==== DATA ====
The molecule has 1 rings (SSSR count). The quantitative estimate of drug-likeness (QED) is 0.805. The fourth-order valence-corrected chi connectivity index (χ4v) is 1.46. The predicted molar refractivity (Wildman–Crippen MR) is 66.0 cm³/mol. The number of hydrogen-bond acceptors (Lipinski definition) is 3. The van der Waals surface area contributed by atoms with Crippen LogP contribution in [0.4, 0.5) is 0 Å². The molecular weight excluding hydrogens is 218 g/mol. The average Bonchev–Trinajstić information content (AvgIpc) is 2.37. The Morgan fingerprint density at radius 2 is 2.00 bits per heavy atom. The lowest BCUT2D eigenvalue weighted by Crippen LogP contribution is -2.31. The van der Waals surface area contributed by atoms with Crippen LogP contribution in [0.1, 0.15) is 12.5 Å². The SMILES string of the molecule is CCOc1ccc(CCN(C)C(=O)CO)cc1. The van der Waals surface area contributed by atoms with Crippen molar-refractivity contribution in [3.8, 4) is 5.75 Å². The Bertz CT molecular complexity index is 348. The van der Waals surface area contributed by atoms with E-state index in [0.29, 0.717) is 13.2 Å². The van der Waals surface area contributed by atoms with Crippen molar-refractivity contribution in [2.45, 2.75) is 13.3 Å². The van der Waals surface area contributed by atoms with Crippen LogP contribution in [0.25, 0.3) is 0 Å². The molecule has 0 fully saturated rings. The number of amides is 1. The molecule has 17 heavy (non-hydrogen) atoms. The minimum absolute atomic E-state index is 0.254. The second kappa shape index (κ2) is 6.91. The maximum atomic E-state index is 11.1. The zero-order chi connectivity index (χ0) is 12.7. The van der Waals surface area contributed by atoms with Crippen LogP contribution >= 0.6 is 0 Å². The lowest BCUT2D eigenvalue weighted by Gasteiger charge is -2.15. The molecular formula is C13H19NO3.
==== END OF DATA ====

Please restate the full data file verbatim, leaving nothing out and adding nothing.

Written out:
The molecule has 1 rings (SSSR count). The quantitative estimate of drug-likeness (QED) is 0.805. The fourth-order valence-corrected chi connectivity index (χ4v) is 1.46. The predicted molar refractivity (Wildman–Crippen MR) is 66.0 cm³/mol. The number of hydrogen-bond acceptors (Lipinski definition) is 3. The van der Waals surface area contributed by atoms with Crippen LogP contribution in [0.4, 0.5) is 0 Å². The molecular weight excluding hydrogens is 218 g/mol. The average Bonchev–Trinajstić information content (AvgIpc) is 2.37. The Morgan fingerprint density at radius 2 is 2.00 bits per heavy atom. The lowest BCUT2D eigenvalue weighted by Crippen LogP contribution is -2.31. The van der Waals surface area contributed by atoms with Crippen LogP contribution in [0.1, 0.15) is 12.5 Å². The SMILES string of the molecule is CCOc1ccc(CCN(C)C(=O)CO)cc1. The van der Waals surface area contributed by atoms with Crippen molar-refractivity contribution in [3.8, 4) is 5.75 Å². The Bertz CT molecular complexity index is 348. The van der Waals surface area contributed by atoms with E-state index in [0.29, 0.717) is 13.2 Å². The van der Waals surface area contributed by atoms with Crippen molar-refractivity contribution in [2.45, 2.75) is 13.3 Å². The van der Waals surface area contributed by atoms with Crippen LogP contribution in [0.25, 0.3) is 0 Å². The molecule has 0 fully saturated rings. The number of amides is 1. The molecule has 17 heavy (non-hydrogen) atoms. The minimum absolute atomic E-state index is 0.254. The second kappa shape index (κ2) is 6.91. The maximum atomic E-state index is 11.1. The zero-order chi connectivity index (χ0) is 12.7. The van der Waals surface area contributed by atoms with Crippen LogP contribution >= 0.6 is 0 Å². The lowest BCUT2D eigenvalue weighted by Gasteiger charge is -2.15. The molecular formula is C13H19NO3.